We use your sign-up to provide content in ways you’ve consented to and to improve our understanding of you. This may include adverts from us and 3rd parties based on our understanding. You can unsubscribe at any time. More info
Some industry experts have launched a campaign to allow mums and dads to bypass queueing traffic by using bus lanes when dropping their kids off at school. Parents are often held up on the congested roads and many need to make it on time to work afterwards too.
Allowing parents to make use of the often empty bus lanes on the school run would save valuable time and avoid children being late to their lessons because of traffic.
The majority of bus lanes are already opened up to taxis and motorcycles on UK roads.
Giving those on the school run the chance to drive in these lanes will still allow buses to run on scheduled times while also ensuring students aren’t late to school.
Cars with children in the back during the morning school run hours of eight and nine would be able to use the bus lane without worrying about congestion or a hefty fine.
Tim Alcock from LeaseCar.uk said: “Parents and carers up and down the UK can really relate to the frustration of the school run, with your kids arguing in the back telling you you’ve forgotten their PE kit or lunchbox.
“It’s easy to get frustrated and getting stuck in traffic knowing they’ll be late to school isn’t helping anyone.
“Our campaign to allow school runners to drive in bus lanes will not only help to ease congestion on other road users getting to work during rush hour, but also stop so many children from consistently being late to school and missing education simply because of the traffic.”
Unfortunately for many pupils, they can only rely on the daily car journey to get to school, with a lack of investment in school buses and safe bike lanes.
10 classic cars becoming tax and MOT exempt in 2023 – including BMW [INSIGHT]
EV owners urged to keep heating low or risk ‘battery damage’ [WARNING]
Petrol and diesel drivers wasting £188million a year by idling [SHOCKING]
It is estimated that less than 40 percent of children are able to get to school on foot.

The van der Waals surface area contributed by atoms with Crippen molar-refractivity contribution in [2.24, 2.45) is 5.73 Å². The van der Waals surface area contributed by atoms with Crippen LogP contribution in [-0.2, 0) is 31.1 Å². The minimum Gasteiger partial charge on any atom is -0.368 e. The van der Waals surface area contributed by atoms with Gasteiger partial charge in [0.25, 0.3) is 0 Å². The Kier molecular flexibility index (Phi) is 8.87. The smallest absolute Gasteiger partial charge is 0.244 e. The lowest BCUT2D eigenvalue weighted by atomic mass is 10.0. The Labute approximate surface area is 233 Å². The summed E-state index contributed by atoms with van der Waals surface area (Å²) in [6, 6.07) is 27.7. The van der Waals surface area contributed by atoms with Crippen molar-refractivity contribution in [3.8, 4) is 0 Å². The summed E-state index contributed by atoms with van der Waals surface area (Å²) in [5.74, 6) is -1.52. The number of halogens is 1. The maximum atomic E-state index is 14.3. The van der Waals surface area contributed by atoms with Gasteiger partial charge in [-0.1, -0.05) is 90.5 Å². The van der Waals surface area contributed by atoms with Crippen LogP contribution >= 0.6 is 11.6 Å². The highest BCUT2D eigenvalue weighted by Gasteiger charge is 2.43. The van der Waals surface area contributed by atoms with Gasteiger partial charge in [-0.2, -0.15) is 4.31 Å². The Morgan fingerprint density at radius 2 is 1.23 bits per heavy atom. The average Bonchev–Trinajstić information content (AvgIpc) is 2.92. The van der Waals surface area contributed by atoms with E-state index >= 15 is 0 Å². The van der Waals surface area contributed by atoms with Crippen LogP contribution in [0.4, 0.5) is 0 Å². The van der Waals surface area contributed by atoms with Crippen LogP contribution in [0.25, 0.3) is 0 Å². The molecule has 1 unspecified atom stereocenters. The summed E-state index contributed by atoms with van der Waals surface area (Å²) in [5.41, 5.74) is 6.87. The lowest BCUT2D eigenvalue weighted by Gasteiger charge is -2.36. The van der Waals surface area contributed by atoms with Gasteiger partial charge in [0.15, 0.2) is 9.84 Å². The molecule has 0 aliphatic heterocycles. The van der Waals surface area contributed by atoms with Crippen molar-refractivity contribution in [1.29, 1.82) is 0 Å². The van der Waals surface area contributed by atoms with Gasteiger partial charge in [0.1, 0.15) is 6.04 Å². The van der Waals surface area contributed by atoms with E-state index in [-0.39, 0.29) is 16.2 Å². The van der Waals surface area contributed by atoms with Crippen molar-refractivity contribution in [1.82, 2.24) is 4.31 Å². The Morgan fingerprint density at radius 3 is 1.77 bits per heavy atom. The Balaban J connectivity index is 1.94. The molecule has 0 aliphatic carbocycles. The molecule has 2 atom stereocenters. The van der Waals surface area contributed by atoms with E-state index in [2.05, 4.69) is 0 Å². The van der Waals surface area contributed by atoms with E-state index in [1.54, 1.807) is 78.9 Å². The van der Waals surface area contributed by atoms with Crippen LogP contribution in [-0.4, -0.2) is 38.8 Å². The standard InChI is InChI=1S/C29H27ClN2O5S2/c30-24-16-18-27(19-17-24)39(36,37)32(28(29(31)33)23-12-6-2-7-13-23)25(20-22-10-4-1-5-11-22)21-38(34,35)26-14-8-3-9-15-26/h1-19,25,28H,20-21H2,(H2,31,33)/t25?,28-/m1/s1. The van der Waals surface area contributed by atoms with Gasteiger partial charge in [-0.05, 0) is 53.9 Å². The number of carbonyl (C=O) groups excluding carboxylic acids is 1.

So for many, the only option to get to school is by car, and the campaign to ease congestion on the school run would help reduce valuable time lost in lessons for kids up and down the country.
Since the COVID-19 lockdowns many more people are able to work from home, which has in turn reduced the everyday traffic on UK roads during rush hour.
But congestion is still a daily issue for many Brits and many will agree that the roads don’t seem to be any clearer than they were before the pandemic.
Get FREE MOT with Halfords Premium Motoring
£100 £4.99 a month View Deal
Halfords is offering an incredible deal where you can join the Premium Halfords Motoring Club and get FREE MOT from just £4.99 a month. With benefits worth over £100, don’t miss the chance to join now.
You can get also get a FREE membership when you join the Halfords Motoring Club, which includes a FREE 10 point car check, £10 off MOT and more.
Easing bus lanes restrictions and allowing school run drivers to use the often empty lane would also help ease up congestion for other road users.
Mr Alcock added: “Bus lanes often allow motorcycles and taxis, and it can be really annoying knowing your kids are going to be late to school because you’re stuck in a queue whilst other vehicles sail past in the often empty bus lanes.
“It poses an obvious question for local authorities, if getting kids to school on time is a priority: why aren’t parents on the school run allowed in bus lanes too?
“Many pupils don’t have the luxury of living a walkable distance around the corner from school and public transport is too unreliable for many.
“Opening bus lanes up to parents on the school run seems the most obvious and easy answer, and will ensure children aren’t late to school and missing out on valuable education.”
Currently, Rule 141 of the Highway Code deals with whether or not drivers can use a bus lane.
It states that bus lanes are shown by road markings and signs that indicate which (if any) other vehicles are permitted to use the bus lane.
Unless otherwise indicated, motorists should not drive in a bus lane during its period of operation. They may enter a bus lane to stop, to load or unload where this is not prohibited.
Drivers can be fined for travelling on a bus lane at a time when they are not allowed, with fines in London potentially exceeding £100.
Source: Read Full Article